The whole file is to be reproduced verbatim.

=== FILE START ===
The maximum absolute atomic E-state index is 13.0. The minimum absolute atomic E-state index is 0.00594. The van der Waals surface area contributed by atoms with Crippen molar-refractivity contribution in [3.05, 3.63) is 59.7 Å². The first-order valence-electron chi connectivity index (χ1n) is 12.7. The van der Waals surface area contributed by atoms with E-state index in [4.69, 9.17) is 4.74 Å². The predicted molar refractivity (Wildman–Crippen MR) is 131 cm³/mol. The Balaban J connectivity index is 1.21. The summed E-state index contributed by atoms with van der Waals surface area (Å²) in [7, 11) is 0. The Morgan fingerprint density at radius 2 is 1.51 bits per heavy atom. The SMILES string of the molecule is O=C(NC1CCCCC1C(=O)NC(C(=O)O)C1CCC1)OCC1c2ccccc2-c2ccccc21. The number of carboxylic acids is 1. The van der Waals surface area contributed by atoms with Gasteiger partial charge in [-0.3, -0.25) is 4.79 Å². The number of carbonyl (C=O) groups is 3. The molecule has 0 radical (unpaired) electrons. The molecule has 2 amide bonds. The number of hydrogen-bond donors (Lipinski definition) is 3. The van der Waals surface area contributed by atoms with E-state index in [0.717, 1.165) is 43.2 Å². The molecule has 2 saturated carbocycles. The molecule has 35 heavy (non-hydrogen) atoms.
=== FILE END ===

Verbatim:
The maximum absolute atomic E-state index is 13.0. The minimum absolute atomic E-state index is 0.00594. The van der Waals surface area contributed by atoms with Crippen molar-refractivity contribution in [3.05, 3.63) is 59.7 Å². The first-order valence-electron chi connectivity index (χ1n) is 12.7. The van der Waals surface area contributed by atoms with E-state index in [4.69, 9.17) is 4.74 Å². The predicted molar refractivity (Wildman–Crippen MR) is 131 cm³/mol. The Balaban J connectivity index is 1.21. The summed E-state index contributed by atoms with van der Waals surface area (Å²) in [7, 11) is 0. The Morgan fingerprint density at radius 2 is 1.51 bits per heavy atom. The SMILES string of the molecule is O=C(NC1CCCCC1C(=O)NC(C(=O)O)C1CCC1)OCC1c2ccccc2-c2ccccc21. The number of carboxylic acids is 1. The van der Waals surface area contributed by atoms with Gasteiger partial charge in [-0.3, -0.25) is 4.79 Å². The number of carbonyl (C=O) groups is 3. The molecule has 0 radical (unpaired) electrons. The molecule has 2 amide bonds. The number of hydrogen-bond donors (Lipinski definition) is 3. The van der Waals surface area contributed by atoms with E-state index in [0.717, 1.165) is 43.2 Å². The molecule has 2 saturated carbocycles. The molecule has 35 heavy (non-hydrogen) atoms.